There were patterns across cities: huge numbers of people experiencing homelessness for the first time, evictions and unaffordable rents leading people to the streets, families and seniors increasingly homeless, and higher rates of the homeless not getting shelter.

“Homeless people are everywhere now, and they are becoming more and more desperate,” said Stephen Cue Jn-Marie, an LA pastor who was formerly homeless and now works with people living on Skid Row, known for its massive encampments. “All of these people are human beings. We need to respond to this as if it’s an earthquake.”

The growing visibility has led to an increase in complaints, news coverage focused on housed people who reside near encampments, and intense media attention on the rare cases of violence perpetuated by people living on the streets.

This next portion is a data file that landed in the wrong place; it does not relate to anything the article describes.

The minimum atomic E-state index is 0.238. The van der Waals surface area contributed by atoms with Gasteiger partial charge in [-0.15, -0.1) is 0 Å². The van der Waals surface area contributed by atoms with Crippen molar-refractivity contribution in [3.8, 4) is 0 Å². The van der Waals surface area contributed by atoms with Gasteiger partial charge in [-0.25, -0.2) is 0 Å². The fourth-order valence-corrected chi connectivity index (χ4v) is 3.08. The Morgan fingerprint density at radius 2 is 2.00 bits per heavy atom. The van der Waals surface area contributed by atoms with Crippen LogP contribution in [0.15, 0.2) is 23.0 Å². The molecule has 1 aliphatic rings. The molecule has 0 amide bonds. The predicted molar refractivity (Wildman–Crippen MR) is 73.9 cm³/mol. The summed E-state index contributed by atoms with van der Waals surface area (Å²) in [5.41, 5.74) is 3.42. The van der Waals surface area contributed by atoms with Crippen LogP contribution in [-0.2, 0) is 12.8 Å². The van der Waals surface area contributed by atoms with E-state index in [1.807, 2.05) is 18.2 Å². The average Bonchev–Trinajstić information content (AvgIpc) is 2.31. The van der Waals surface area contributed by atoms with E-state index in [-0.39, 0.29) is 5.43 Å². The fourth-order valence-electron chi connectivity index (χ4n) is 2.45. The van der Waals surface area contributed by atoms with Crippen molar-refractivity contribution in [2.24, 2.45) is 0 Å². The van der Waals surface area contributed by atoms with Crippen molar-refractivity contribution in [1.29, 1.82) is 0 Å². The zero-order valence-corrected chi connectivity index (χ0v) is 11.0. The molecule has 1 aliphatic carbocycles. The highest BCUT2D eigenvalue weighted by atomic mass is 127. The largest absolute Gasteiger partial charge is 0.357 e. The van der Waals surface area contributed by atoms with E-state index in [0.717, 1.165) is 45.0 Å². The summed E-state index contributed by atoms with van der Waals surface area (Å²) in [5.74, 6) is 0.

Communities have largely declined to treat the crisis like a natural disaster that demands humanitarian aid. In many places, what followed instead was a backlash, and in some cases overt attacks.

There were at least eight incidents in LA where people threw flammable liquids or makeshift explosives at homeless people or their tents this year, according to authorities and the Los Angeles Times.

A 62-year-old beloved musician’s tent was set on fire in Skid Row in August, killing him in what police say was an intentional killing. That month, two men also allegedly threw a “firework” at an encampment, causing a blaze that grew into a major brush fire just outside of the city. One of the men arrested was the son of a local chamber of commerce president. Police said this fire was intentional. In a separate attack, a molotov cocktail destroyed tents and donations.

In San Francisco, a man was caught on video appearing to dump a bucket of water on a homeless woman and her belongings on the sidewalk in June. Witnesses said it seemed to be a “deliberate attack.”